SAN CRISTOBAL DE LAS CASAS, Mexico — The southern rebels here acknowledged Wednesday that they are relying on international pressure--particularly from the United States--to enforce the peace agreement they are now negotiating with their government.
"The U.S. government is going to pressure the Mexican government to make changes in order to prevent these kinds of movements from arising," said Subcommander Marcos, the spokesman for the rebels who took control of several towns in southern Mexico on Jan. 1.
The rebels, who call themselves the Zapatista National Liberation Army, quickly withdrew from the towns but still control large tracts of jungle in eastern Chiapas, a Mexican state on the Guatemalan border.
Marcos said he expects the United States to support the Zapatistas once U.S. intelligence agencies are convinced the movement is not influenced by Cubans or Russians.
"Finally, they are going to conclude that this is a Mexican problem, with just and true causes, and they will have to speak out because this affects U.S. security," he said, adding: "We are not talking about communism versus capitalism. We are talking about life or death."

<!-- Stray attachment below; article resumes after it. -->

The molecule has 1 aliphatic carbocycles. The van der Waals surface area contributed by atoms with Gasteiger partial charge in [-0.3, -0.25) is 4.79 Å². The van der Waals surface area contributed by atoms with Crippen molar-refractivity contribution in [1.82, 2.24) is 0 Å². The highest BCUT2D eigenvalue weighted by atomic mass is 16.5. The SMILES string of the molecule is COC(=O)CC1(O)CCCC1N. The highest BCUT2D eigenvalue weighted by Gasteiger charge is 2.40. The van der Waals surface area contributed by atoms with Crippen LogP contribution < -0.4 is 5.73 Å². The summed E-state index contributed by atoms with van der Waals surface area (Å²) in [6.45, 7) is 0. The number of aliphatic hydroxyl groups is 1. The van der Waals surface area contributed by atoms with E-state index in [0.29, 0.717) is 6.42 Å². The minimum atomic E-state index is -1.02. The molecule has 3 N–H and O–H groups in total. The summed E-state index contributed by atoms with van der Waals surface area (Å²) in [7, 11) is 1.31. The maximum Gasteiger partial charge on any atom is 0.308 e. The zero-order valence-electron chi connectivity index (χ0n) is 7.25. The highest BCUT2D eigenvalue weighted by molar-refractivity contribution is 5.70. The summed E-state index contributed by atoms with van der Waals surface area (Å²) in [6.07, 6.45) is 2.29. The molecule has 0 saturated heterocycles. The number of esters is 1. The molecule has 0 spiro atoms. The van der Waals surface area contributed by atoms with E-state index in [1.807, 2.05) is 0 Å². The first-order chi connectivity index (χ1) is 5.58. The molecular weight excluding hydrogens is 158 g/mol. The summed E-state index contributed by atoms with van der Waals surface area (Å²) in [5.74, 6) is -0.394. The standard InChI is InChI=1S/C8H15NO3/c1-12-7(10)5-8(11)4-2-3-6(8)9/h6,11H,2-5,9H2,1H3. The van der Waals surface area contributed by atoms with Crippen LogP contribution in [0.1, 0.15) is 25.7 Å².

International pressure was largely credited with pushing the government to declare a cease-fire on Jan. 11 and to invite the rebels to the negotiating table.
Late Wednesday, negotiators said they had agreed on issues of health care, education, housing, true and timely information and respect for Indian cultures and traditions; no specifics were provided.
Earlier, in a news conference with radio reporters before the third day of talks began, Marcos and 18 rebel delegates outlined their proposals for enforcing a peace pact and their objections to the North American Free Trade Agreement, which they said harms poor Mexican farmers.